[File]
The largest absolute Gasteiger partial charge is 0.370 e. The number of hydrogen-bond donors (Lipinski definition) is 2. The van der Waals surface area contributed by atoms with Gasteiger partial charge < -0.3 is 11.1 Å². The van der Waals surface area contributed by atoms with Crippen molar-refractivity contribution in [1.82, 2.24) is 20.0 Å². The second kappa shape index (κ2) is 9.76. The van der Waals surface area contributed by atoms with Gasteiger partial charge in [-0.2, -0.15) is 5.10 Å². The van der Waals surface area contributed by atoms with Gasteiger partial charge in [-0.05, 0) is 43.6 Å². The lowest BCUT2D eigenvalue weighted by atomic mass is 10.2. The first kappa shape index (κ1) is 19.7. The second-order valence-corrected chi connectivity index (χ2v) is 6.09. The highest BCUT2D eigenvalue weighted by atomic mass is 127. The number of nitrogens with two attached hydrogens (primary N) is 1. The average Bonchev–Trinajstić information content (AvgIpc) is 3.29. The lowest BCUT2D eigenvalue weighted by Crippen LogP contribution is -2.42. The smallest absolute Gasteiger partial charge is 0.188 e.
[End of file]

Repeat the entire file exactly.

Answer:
The largest absolute Gasteiger partial charge is 0.370 e. The number of hydrogen-bond donors (Lipinski definition) is 2. The van der Waals surface area contributed by atoms with Gasteiger partial charge < -0.3 is 11.1 Å². The van der Waals surface area contributed by atoms with Crippen molar-refractivity contribution in [1.82, 2.24) is 20.0 Å². The second kappa shape index (κ2) is 9.76. The van der Waals surface area contributed by atoms with Gasteiger partial charge in [-0.2, -0.15) is 5.10 Å². The van der Waals surface area contributed by atoms with Gasteiger partial charge in [-0.05, 0) is 43.6 Å². The lowest BCUT2D eigenvalue weighted by atomic mass is 10.2. The first kappa shape index (κ1) is 19.7. The second-order valence-corrected chi connectivity index (χ2v) is 6.09. The highest BCUT2D eigenvalue weighted by atomic mass is 127. The number of nitrogens with two attached hydrogens (primary N) is 1. The average Bonchev–Trinajstić information content (AvgIpc) is 3.29. The lowest BCUT2D eigenvalue weighted by Crippen LogP contribution is -2.42. The smallest absolute Gasteiger partial charge is 0.188 e.